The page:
Ex-Official Accuses Justice Department of Racial Bias in Black Panther Case

Fox News, July 6, 2010

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J. Christian Adams [an ex-Justice official who quit over the handling of a voter intimidation case against the New Black Panther Party], testifying Tuesday before the U.S. Commission on Civil Rights, said that “over and over and over again,” the department showed “hostility” toward those cases. He described the Black Panther case as one example of that–he defended the legitimacy of the suit and said his “blood boiled” when he heard a Justice official claim the case wasn’t solid.

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“We abetted wrongdoing and abandoned law-abiding citizens,” he later testified.

The department abandoned the New Black Panther case last year. It stemmed from an incident on Election Day in 2008 in Philadelphia, where members of the party were videotaped in front of a polling place, dressed in military-style uniforms and allegedly hurling racial slurs while one brandished a night stick.

{snip} The Obama administration initially pursued the case, winning a default judgment in federal court in April 2009 when the Black Panther members did not appear in court. But then the administration moved to dismiss the charges the following month after getting one of the New Black Panther members to agree to not carry a “deadly weapon” near a polling place until 2012.

The Civil Rights Commission, which subpoenaed Adams, has been probing the incident since last year. Adams said he ignored department directives not to testify and eventually quit after he heard Assistant Attorney General Thomas Perez testify that there were concerns the Black Panther case was not supported by the facts.

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But he [Adams] described the department’s hostility toward that and other cases involving black defendants as “pervasive.” Adams cited hostility in the department toward a 2007 voting rights case against a black official in Mississippi who was accused of trying to intimidate voters. Adams said that when the Black Panther case came up, he heard officials in the department say it was “no big deal” and “media-generated” and point to “Fox News” as the source.

But as the investigation unfolded, he said he discovered “indications” that the Black Panther Party was doing the “same thing” to supporters of former presidential candidate Hillary Clinton during the Democratic primary season in early 2008. He urged the commission to pursue testimony from other Justice officials to corroborate his story.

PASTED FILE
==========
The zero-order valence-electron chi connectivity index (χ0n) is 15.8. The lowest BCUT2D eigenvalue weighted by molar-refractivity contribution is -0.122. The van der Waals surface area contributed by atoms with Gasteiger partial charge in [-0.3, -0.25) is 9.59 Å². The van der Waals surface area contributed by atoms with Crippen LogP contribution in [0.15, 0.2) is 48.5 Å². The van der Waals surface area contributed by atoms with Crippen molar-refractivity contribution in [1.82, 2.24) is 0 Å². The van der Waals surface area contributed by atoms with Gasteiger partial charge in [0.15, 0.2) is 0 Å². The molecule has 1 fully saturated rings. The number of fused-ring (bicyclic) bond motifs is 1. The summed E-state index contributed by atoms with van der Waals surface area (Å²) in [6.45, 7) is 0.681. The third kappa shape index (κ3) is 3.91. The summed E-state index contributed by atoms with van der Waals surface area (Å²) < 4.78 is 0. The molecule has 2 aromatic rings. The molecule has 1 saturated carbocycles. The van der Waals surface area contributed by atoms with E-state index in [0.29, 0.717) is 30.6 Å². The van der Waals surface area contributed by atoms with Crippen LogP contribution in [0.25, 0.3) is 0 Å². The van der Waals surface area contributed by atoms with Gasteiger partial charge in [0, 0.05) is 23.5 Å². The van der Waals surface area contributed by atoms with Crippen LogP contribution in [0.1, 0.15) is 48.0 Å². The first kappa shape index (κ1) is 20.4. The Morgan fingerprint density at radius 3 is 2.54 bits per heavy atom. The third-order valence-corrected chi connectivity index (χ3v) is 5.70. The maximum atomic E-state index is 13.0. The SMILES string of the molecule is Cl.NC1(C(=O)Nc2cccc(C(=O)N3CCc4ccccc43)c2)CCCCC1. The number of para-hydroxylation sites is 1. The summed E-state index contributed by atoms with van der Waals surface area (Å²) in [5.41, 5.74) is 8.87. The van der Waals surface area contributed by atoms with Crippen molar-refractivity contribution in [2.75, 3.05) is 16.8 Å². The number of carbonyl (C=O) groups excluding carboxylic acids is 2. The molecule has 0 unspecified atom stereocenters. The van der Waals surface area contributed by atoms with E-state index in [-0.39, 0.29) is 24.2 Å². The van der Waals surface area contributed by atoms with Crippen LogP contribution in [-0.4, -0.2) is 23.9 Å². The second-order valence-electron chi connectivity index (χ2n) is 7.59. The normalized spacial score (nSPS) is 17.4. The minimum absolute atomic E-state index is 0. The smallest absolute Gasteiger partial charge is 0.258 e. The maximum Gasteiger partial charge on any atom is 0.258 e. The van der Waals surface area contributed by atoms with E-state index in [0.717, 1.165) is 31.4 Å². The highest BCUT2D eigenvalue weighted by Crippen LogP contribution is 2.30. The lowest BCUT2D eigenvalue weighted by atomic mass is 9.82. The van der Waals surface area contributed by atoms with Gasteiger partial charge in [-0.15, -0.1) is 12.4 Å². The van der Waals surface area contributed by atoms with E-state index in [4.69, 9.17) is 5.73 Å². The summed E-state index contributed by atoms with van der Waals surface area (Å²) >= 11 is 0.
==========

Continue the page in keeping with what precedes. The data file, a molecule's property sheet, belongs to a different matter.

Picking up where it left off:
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Mr. Adams [J. Christian Adams] will make some explosive charges. He says the administration used a racial double standard in deciding last year to drop the prosecution of the New Black Panther Party after members were videotaped in front of a Philadelphia polling place on Election Day 2008 dressed in military-style uniforms, brandishing a billy club and using racial slurs against voters. Mr. Adams says the career prosecutors who pursued the case did their job but were stymied by Obama political appointees, for whom he has harsh words: “To abandon law-abiding citizens and abet wrongdoers constitutes corruption,” he told Fox News last week.

President Obama’s Justice Department continues to stonewall inquiries about why it dropped the voter intimidation case, which Bartle Bull, a former civil rights lawyer and former publisher of the left-wing Village Voice, calls “the most blatant form of voter intimidation I’ve ever seen.” Mr. Bull and others witnessed one Black Panther pointing his billy club at voters and making racial threats. Mr. Bull says he heard one yell: “You are about to be ruled by the black man, cracker!”

Nonetheless, the Justice Department moved to dismiss most of the charges a month after winning a default judgment against the Black Panthers when the party failed to appear in federal court. {snip}

But the Washington Times has reported that six career lawyers at Justice, including Christopher Coates, former chief of the Justice Department’s voting section, also favored pursuing the case. One of the career attorneys, Appellate Chief Diana Flynn, had urged in an internal memo that a judgment be pressed against the defendants to “prevent the paramilitary style intimidation of voters” in the future.

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